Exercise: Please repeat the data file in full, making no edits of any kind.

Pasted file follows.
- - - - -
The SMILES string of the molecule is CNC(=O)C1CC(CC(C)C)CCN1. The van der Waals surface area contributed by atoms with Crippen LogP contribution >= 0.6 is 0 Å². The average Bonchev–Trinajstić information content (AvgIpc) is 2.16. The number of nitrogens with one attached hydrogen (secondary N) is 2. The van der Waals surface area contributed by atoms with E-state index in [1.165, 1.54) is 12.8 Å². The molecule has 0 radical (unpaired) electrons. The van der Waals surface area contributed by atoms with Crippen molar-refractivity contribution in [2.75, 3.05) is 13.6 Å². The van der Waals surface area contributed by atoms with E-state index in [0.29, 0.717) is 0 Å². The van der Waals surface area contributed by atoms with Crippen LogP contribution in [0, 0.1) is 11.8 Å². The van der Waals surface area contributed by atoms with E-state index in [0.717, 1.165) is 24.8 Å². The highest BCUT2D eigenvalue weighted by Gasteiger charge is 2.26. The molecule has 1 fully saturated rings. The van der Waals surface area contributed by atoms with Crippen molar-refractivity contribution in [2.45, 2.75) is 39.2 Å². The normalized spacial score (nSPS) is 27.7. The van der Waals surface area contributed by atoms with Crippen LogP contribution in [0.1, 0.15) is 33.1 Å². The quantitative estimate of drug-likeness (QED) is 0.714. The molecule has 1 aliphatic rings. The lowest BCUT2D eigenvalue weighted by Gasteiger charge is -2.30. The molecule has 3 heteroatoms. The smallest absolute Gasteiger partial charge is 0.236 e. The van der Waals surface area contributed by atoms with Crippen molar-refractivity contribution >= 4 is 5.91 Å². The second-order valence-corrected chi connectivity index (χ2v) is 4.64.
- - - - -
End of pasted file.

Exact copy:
The SMILES string of the molecule is CNC(=O)C1CC(CC(C)C)CCN1. The van der Waals surface area contributed by atoms with Crippen LogP contribution >= 0.6 is 0 Å². The average Bonchev–Trinajstić information content (AvgIpc) is 2.16. The number of nitrogens with one attached hydrogen (secondary N) is 2. The van der Waals surface area contributed by atoms with E-state index in [1.165, 1.54) is 12.8 Å². The molecule has 0 radical (unpaired) electrons. The van der Waals surface area contributed by atoms with Crippen molar-refractivity contribution in [2.75, 3.05) is 13.6 Å². The van der Waals surface area contributed by atoms with E-state index in [0.29, 0.717) is 0 Å². The van der Waals surface area contributed by atoms with Crippen LogP contribution in [0, 0.1) is 11.8 Å². The van der Waals surface area contributed by atoms with E-state index in [0.717, 1.165) is 24.8 Å². The highest BCUT2D eigenvalue weighted by Gasteiger charge is 2.26. The molecule has 1 fully saturated rings. The van der Waals surface area contributed by atoms with Crippen molar-refractivity contribution in [2.45, 2.75) is 39.2 Å². The normalized spacial score (nSPS) is 27.7. The van der Waals surface area contributed by atoms with Crippen LogP contribution in [0.1, 0.15) is 33.1 Å². The quantitative estimate of drug-likeness (QED) is 0.714. The molecule has 1 aliphatic rings. The lowest BCUT2D eigenvalue weighted by Gasteiger charge is -2.30. The molecule has 3 heteroatoms. The smallest absolute Gasteiger partial charge is 0.236 e. The van der Waals surface area contributed by atoms with Crippen molar-refractivity contribution >= 4 is 5.91 Å². The second-order valence-corrected chi connectivity index (χ2v) is 4.64.